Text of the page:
Tuesday, May 16, 2017

Mother's Day - Don't Be Lame!

I wrote this a couple of years ago, and my feelings haven't entirely changed, so I thought I would recycle it. The numbers are from 2015, so do the math to get the actual numbers.

Mother's Day 2015.

I was supposed to conduct, as I was the only member of the Relief Society presidency who would be there, so all morning I was thinking of a way to wish everyone a Happy Mother's Day without offending those who weren't mothers.

It really got me thinking. I have read so many stories about women who get so incredibly offended on Mother's Day because they don't have children yet, or they have had trouble getting pregnant, or carrying children, or for whatever reason. As I thought about it though, people would choose to be offended whether I said something or not.

So, I got up and wished everyone a happy Mother's Day. As I further sat through church, I watched the two babies that were in Relief Society with their moms. I just sat and stared at them and thought how wonderful it would be to be a mom.

Was I jealous? Absolutely! Was I angry? Not one bit.

The sacrament talks were given by a darling Samoan family. As I listened to the mom and dad speak, I couldn't help but think, "How could anyone possibly hate Mother's Day?"

A: We all have mothers!
B: We have all been influenced by mothers.
C: Hating Mother's Day because you aren't a mother, is like hating someone on their birthday because it's not your birthday. (Okay, bad analogy, but I couldn't think of a real good one!)

I think getting offended or hating Mother's Day is a totally selfish act. Am I saying that you can't be a little sad on that day? Not at all. But to come right out and say I hate Mother's Day, or I'm not celebrating Mother's Day is completely selfish.

Now, what do I really know about this topic?

Am I a mother? No.

Have I experienced the heartache of trying and not being able to conceive children? No.

Have I experienced miscarriages, or the loss of a child? No.

So what do I know, right?

Well, let me tell you about my situation. I am a member of the Church of Jesus Christ of Latter-day Saints (aka, LDS, or Mormon), and I live in Utah. I have been married for nearly NINE years, and I have ZERO children. If you know the typical Mormon stereotypes, you'd think I would have been kicked out of Utah seven years ago. For whatever reason we put off having children. There have been so many times during the past nine years that I've been sad, angry, and frustrated that it's never been my turn, and that EVERY OTHER WOMAN I SEE IS PREGNANT. (I do live in Utah.)

So, you could say that it was our choice that I haven't had children, but at this point in my life, it's not entirely my choice anymore. I have been 'sick' for the past 2 years. There is no possible way that my body could physically bear a child.

You think it doesn't kill me to think that this is something that could have been avoided had we had children earlier?

And then I think that even if I had children, would I be able to properly care for them? I mean, I can't bend over and pick things off the ground, I can't dress my self, I can barely lift my purse, so what makes me think I'd be able to pick up my crying child?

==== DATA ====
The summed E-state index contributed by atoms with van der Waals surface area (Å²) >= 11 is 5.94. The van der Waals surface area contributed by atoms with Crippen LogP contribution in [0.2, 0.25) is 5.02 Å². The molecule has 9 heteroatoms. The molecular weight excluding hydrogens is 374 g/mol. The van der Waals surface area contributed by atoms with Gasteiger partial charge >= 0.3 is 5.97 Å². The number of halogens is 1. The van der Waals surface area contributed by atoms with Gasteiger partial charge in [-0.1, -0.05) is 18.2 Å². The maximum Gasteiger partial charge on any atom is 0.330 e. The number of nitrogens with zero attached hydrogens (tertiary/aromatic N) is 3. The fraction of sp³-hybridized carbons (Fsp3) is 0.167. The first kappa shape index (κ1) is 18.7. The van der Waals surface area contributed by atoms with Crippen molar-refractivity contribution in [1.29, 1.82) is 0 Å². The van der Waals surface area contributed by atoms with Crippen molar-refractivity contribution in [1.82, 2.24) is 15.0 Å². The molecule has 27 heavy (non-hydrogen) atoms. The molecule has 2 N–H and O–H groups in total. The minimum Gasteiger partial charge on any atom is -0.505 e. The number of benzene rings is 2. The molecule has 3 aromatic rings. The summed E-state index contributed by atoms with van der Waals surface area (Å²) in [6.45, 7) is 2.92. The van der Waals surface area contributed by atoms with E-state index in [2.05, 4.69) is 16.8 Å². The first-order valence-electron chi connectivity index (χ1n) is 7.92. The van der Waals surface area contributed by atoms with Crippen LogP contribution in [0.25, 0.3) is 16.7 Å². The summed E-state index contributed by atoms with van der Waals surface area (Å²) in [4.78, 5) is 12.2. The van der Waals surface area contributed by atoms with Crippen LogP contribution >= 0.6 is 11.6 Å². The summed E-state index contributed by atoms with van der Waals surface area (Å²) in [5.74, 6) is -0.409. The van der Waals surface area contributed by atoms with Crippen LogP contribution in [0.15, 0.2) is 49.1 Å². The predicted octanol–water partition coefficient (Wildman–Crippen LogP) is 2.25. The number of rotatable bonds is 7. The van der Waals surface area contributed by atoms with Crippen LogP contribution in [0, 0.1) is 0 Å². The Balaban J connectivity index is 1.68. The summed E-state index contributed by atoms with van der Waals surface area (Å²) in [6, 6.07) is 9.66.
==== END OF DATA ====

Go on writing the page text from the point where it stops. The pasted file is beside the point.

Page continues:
So, therefore, I am not a mother. I have not experienced not being able to conceive, or miscarriage, but I still CAN NOT HAVE CHILDREN. I'm not trying to be insensitive to those of you in those situations, I'm just pointing out that even though my situation is different than yours, the longing for a child is the same.

Okay, so now for the point of this. Again, I sat there thinking, "How could anyone get offended or upset on Mother's Day?" Yes, it can be a very difficult time and day, but if you choose to get offended about something like that, then you need to step back and take another look at your life. You are a woman. You are a mother. Maybe not now, but someday. Maybe not to your own children, but to nieces, nephews, cousins, neighbors, etc.

The sister who spoke gave a great example of her older sister who hasn't had the opportunity to have children of her own, but who still has cared for her siblings, and her siblings children like they were her own. I just think if I never have kids of my own, I'm still gonna be way cooler than my niece's and nephew's moms. I'll be the one that spoils them rotten, takes them to the park, on picnics, gives them their first fake ID. And, let's face it, kids think their aunts are way cooler than their own moms. So I've got that advantage.

I am not perfect. My close friends know that I often complain or get sad that I have no children. Some days are harder than others, but surprisingly Mother's Day wasn't one of them.


As my health has changed since I wrote this, I still don't know whether I could physically bear a child, but I have absolutely no objection to adopting. It's just one of those things that I can't decide on alone.

I didn't actually go to church this last Sunday. Not because I hate Mother's Day, or anything like that, the issue and anger that I currently have are not something I'm ready to discuss at this time, but I'm still grateful for mothers. And think it's dumb when people hate Mother's Day.

Plus, it's probably a good thing I don't have kids just yet, because I would put all you terrible mothers to shame.